There have been a number of concerns raised recently about the future of community energy - withsome local groups understandably worried about cuts to Feed-in Tariff rates. However Graham Ayling, Head of Energy Saving Trust Foundation, thinks its time is coming.
'There's no denying that the past year has been incredibly tough for community energy groups who've put their heart and soul into projects, only to have to go back to square one as government policy changed. However, this is an incredibly resilient sector, full of people determined to drive forward action on climate change and bring about a fairer, more democratic energy sector. It isn't about to roll-over and give up.
In the short-term, there's still a lot going on as many community groups pre-registered for the Feed-in Tariff (FiTs) so their projects should go ahead. For example, there's a great project we've been involved with in Swansea, where the council is setting up a community solar PV scheme in some of its most deprived areas, with the aim to directly benefit those wards. These schemes will make the sector stronger, generating income for new community projects, as well asrenewable energy.'
Full article at WCVA site.
The rise of green energy can't be stopped
The UK missed its target to generate 10 per cent of its electricity from renewable sources in 2010, but, just 5 years later in 2015 was up to nearly 25 per cent:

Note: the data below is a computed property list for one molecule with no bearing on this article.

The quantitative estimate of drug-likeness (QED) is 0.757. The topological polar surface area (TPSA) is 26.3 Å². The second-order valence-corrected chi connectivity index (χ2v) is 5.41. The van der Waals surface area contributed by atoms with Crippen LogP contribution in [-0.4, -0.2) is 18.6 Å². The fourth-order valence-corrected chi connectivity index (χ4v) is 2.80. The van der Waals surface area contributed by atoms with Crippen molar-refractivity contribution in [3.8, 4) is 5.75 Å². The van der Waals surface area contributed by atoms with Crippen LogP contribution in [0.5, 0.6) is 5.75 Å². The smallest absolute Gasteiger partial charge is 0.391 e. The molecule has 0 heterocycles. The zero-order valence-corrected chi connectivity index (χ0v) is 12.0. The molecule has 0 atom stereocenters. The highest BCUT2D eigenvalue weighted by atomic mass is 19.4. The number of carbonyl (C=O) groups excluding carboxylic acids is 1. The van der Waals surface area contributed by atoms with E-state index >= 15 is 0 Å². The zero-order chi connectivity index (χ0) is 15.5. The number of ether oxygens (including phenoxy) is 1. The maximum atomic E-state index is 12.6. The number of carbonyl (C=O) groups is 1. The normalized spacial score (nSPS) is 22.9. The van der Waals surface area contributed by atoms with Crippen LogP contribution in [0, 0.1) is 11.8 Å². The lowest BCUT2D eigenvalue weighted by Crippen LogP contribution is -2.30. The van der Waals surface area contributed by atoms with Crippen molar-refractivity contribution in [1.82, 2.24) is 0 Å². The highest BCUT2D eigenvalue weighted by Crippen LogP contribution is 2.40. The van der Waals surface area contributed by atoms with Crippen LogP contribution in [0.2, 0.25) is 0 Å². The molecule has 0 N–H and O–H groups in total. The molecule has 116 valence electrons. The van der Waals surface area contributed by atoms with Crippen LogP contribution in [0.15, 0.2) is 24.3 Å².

"It's incredible growth and a pattern that's being repeated globally. This is the future. Look at solar PV - a few years ago there was no financial payback, now it's on the verge of becoming one of the cheapest ways to generate energy. Uptake has been way beyond what anyone expected, because it's a popular technology. This isn't going to go away.
In the past, there was a perception that making a greener choice was always a compromise, but now people can see that the technology is good and can fit in with their lifestyle. It's really going to take off. What's needed now is policy that recognises and grabs the opportunity.'
Ultimately, Ayling is confident the DIY culture of community energy will see it through current challenges. He added:
'Community energy has always been about going out and doing it regardless. Of course funding helps, but it feels like we're on the verge of finding ways to do without subsidy if needs be. Then, who is going to stop it?'